Casebook 2011: Kennecott Utah Copper Company refines storage

Workers gain control and access to spare parts inventory with automated solution.
By Josh Bond, Associate Editor
January 31, 2011 - MMH Editorial

Equipment downtime can be greatly reduced when spare parts are readily accessible. But if spare parts are spread across acres with no tracking system of any kind, finding the one a customer needs can be a chore. With an automated storage system, one company found a way to easily organize and retrieve parts, all in a smaller footprint.

At the Kennecott Utah Copper Company, spare parts ranging from small electronic components to heavy machine parts were previously located at 20 sites over many acres, both indoors and outdoors. In this arrangement, the quantity, location and condition of all inventory was virtually unknown. When parts were needed, employees had to walk the facility and search for items.

To improve the process, the company implemented a hybrid system using automated and conventional materials handling solutions.

Today, all spare parts in inventory are tracked using an enterprise resource planning system. Conventional racks were installed within a new 300,000-square-foot warehouse to hold and organize large items. Small spare parts are stored in 220-pound capacity metal pans in a two-aisle, single-deep mini-load automated storage and retrieval system (AS/RS) centrally located and easily accessible within the facility (Daifuku America, 801-359-9900, http://www.daifukuamerica.com).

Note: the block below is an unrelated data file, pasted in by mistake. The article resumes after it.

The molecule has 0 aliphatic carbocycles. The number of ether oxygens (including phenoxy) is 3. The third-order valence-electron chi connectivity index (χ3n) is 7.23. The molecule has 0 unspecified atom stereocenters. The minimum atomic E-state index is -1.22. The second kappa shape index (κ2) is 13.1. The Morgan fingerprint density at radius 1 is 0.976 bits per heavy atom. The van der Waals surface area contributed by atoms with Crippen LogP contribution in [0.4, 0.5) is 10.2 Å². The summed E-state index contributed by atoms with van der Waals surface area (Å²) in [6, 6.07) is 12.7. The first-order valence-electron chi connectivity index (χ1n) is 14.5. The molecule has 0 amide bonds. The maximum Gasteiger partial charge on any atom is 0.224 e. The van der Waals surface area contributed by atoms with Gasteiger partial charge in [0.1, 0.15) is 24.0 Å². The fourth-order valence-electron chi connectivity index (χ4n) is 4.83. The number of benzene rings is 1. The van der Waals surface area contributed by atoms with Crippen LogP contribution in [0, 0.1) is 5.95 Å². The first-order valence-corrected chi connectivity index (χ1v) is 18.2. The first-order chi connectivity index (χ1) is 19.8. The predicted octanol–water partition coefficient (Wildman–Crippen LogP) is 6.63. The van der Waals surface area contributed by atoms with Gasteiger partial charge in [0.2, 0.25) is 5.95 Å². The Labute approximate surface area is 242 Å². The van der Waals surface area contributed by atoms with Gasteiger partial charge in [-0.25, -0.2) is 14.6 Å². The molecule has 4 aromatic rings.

Installed in less than three months, the 31-foot tall AS/RS uses vertical space and 2,000 square feet of floor space within the facility. The mini-load AS/RS holds a variety of parts stored in 3,312 rack locations, some with more than one part number per pan. The small AS/RS is a stand-alone piece of automation that integrates only with a U-shaped output conveyor where employees can manually pick items retrieved by the AS/RS and return items ready for storage.

A warehouse control system manages the operation of the storage/retrieval machines and tracks inventory quantity and location. The system communicates in real time with the company’s central planning system, and keeps logs and physical inventories.



About the Author

image
Josh Bond
Associate Editor

Josh Bond is an associate editor to Modern. Josh was formerly Modern’s lift truck columnist and contributing editor, has a degree in Journalism from Keene State College and has studied business management at Franklin Pierce.


Subscribe to Logistics Management magazine

Subscribe today. It's FREE!
Get timely insider information that you can use to better manage your
entire logistics operation.
Start your FREE subscription today!

Recent Entries

“U.S. Port Update: Investing in the Future” will feature a panel of three industry leaders from the East Coast, Gulf, and West Coast discussing their relative challenges and opportunities.

Zebra gains instant access to complimentary technologies. But first, it needs to integrate a former partner that is 2-1/2 times its size.

The U.S. Army Corps of Engineers issued a final Chief’s Report approving the Jacksonville Harbor Deepening Project, clearing the way for congressional authorization in an upcoming Water Resources Development Act.

Logistics Management Group News Editor Jeff Berman recently caught up with Doug Waggoner, CEO of Echo Global Logistics, a non-asset based freight brokerage company and a provider of technology-enabled transportation and supply chain management services on various topics impacting freight transportation and logistics.

Carloads—at 295,294—were up 7.2 percent annually, and intermodal trailers and containers were up 9.3 at 264,382.

Comments

Post a comment
Commenting is not available in this channel entry.